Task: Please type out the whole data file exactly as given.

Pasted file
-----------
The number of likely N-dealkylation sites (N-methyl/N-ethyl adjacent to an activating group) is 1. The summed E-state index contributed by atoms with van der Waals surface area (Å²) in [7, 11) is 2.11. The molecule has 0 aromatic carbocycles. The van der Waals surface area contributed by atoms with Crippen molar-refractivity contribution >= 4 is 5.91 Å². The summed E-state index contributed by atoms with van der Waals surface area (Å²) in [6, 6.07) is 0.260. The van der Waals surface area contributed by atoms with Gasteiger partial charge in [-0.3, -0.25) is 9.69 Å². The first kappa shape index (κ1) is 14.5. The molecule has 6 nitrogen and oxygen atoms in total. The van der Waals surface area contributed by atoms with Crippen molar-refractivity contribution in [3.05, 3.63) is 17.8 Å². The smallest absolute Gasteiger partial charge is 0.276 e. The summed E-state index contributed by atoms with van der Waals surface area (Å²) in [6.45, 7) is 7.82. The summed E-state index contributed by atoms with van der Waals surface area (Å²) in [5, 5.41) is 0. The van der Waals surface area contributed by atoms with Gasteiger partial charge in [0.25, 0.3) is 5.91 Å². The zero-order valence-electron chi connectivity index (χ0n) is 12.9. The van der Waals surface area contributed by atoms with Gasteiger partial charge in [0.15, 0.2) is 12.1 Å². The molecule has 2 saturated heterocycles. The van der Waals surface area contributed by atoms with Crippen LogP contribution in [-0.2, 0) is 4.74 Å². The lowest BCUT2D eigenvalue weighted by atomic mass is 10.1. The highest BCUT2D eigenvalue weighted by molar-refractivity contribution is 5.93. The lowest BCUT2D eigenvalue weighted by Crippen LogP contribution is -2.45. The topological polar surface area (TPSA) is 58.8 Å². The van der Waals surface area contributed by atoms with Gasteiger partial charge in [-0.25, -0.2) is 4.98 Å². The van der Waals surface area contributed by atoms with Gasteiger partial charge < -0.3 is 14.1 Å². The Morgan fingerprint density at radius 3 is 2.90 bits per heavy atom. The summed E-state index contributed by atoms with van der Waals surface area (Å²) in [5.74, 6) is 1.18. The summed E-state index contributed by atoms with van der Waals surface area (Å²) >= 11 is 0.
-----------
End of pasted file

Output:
The number of likely N-dealkylation sites (N-methyl/N-ethyl adjacent to an activating group) is 1. The summed E-state index contributed by atoms with van der Waals surface area (Å²) in [7, 11) is 2.11. The molecule has 0 aromatic carbocycles. The van der Waals surface area contributed by atoms with Crippen molar-refractivity contribution >= 4 is 5.91 Å². The summed E-state index contributed by atoms with van der Waals surface area (Å²) in [6, 6.07) is 0.260. The van der Waals surface area contributed by atoms with Gasteiger partial charge in [-0.3, -0.25) is 9.69 Å². The first kappa shape index (κ1) is 14.5. The molecule has 6 nitrogen and oxygen atoms in total. The van der Waals surface area contributed by atoms with Crippen molar-refractivity contribution in [3.05, 3.63) is 17.8 Å². The smallest absolute Gasteiger partial charge is 0.276 e. The summed E-state index contributed by atoms with van der Waals surface area (Å²) in [6.45, 7) is 7.82. The summed E-state index contributed by atoms with van der Waals surface area (Å²) in [5, 5.41) is 0. The van der Waals surface area contributed by atoms with Gasteiger partial charge in [0.25, 0.3) is 5.91 Å². The zero-order valence-electron chi connectivity index (χ0n) is 12.9. The van der Waals surface area contributed by atoms with Gasteiger partial charge in [0.15, 0.2) is 12.1 Å². The molecule has 2 saturated heterocycles. The van der Waals surface area contributed by atoms with Crippen LogP contribution in [-0.2, 0) is 4.74 Å². The lowest BCUT2D eigenvalue weighted by atomic mass is 10.1. The highest BCUT2D eigenvalue weighted by molar-refractivity contribution is 5.93. The lowest BCUT2D eigenvalue weighted by Crippen LogP contribution is -2.45. The topological polar surface area (TPSA) is 58.8 Å². The van der Waals surface area contributed by atoms with Gasteiger partial charge in [-0.25, -0.2) is 4.98 Å². The van der Waals surface area contributed by atoms with Gasteiger partial charge < -0.3 is 14.1 Å². The Morgan fingerprint density at radius 3 is 2.90 bits per heavy atom. The summed E-state index contributed by atoms with van der Waals surface area (Å²) in [5.74, 6) is 1.18. The summed E-state index contributed by atoms with van der Waals surface area (Å²) >= 11 is 0.